The recent case of 22 unlicensed workers nabbed at the Geylang Serai Bazaar is hardly an isolated one.
Over the last two years, the Ministry of Manpower (MOM) has conducted 76 enforcement operations against illegal employment at Singapore's night markets. They arrested 257 illegal workers during this period, a spokesman said.
MOM gave the statistics in response to queries from The Straits Times, following recent reports on the hiring of illegal workers at these markets.
On Thursday, MOM charged a 40-year-old Singaporean man with hiring 19 foreigners without valid work passes to work at night markets in Singapore last year. On Tuesday, 22 illegal workers were arrested at the Geylang Serai Bazaar in a joint operation by the MOM, National Environment Agency (NEA) and Singapore Police Force.
These incidents brought to light a common practice in night markets islandwide: the hiring of illegal workers.
Anecdotally, it seems that these workers are from neighbouring countries and they enter Singapore on social visit passes.
Some stall owners claim there are at least 100 illegal workers at the Geylang Serai Bazaar, while others estimate that 40 per cent of the 1,000 stalls has hired illegal workers.
ILLEGAL BUT CHEAP
Rent is getting too expensive, so stall owners hire illegal workers. Cheaper labour will save costs.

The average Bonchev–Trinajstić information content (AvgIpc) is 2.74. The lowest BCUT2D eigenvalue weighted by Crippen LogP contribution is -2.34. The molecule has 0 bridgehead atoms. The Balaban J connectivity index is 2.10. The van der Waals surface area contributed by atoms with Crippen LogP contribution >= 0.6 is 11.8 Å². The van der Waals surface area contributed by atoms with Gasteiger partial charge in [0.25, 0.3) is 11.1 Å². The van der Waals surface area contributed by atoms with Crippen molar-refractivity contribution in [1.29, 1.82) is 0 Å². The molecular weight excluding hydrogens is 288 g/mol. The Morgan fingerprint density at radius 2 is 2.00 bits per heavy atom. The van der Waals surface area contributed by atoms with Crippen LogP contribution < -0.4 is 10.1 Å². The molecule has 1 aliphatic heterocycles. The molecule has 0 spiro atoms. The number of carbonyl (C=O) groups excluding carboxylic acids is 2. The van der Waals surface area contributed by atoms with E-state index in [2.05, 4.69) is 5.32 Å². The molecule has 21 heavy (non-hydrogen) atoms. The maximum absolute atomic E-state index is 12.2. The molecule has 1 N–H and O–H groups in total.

MR FAIZAL YUNOS, who sells chendol at the Punggol Ramadan Night Bazaar. Stall owners at the bazaar largely attribute the high number of illegal workers to the high cost of renting the stalls.
Stall owners at the ongoing Punggol Ramadan Night Bazaar attribute the high number of illegal workers to high rental costs.
Mr Faizal Yunos, 37, who sells chendol at the bazaar, said: "Rent is getting too expensive, so stall owners hire illegal workers. Cheaper labour will save costs."
It costs about $6,000 to rent a stall at the Punggol bazaar for the month of Ramadan, while the rental cost at the Geylang Serai Bazaar is between $16,000 and $20,000.
"Illegal workers are usually paid $40 to $80 a day. Locals are paid $80 to $100," said Turkish ice-cream seller Ahmet Akpinra, 37, who has been working at night markets for 16 years.
He added that illegal workers are usually willing to work almost 12 to 15 hours a day.
Mr Alan Toh, 61, president of the Trade Fair Merchants' Association, said: "We tell stall owners not to get illegal workers but they can't find local people to work."
When asked if illegal workers are a problem at the stalls he oversees, Mr Toh said there was "no such thing happening".
However, it was at a tent he oversees that the 22 workers were arrested on Tuesday.
"The contractors know what's happening but they choose to close one eye," said a stall owner at the Geylang Serai Bazaar who asked not to be named.
One of the issues with illegal workers at these markets is that they may not prepare food according to standards set by NEA.
"There is no accountability," said bazaar customer Philson Tan, 42, a consistency management executive.
Food handlers in Singapore have to pass a basic hygiene course andmust be registered with the NEA. Last year, NEA took about 200 enforcement actions against trade fair stall licensees for engaging unregistered food handlers at temporary fairs, said an NEA spokesman.
Mr Tan said: "I think law enforcement certainly knows about the severity of the issue but... they can't be there 24 hours a day.
"Workers will try to play hide- and-seek once they are tipped off. Then they just disappear when the police come."
Under the Employment of Foreign Manpower Act, a foreign worker without a valid work permit can be fined up to $20,000 or jailed for up to two years, or both.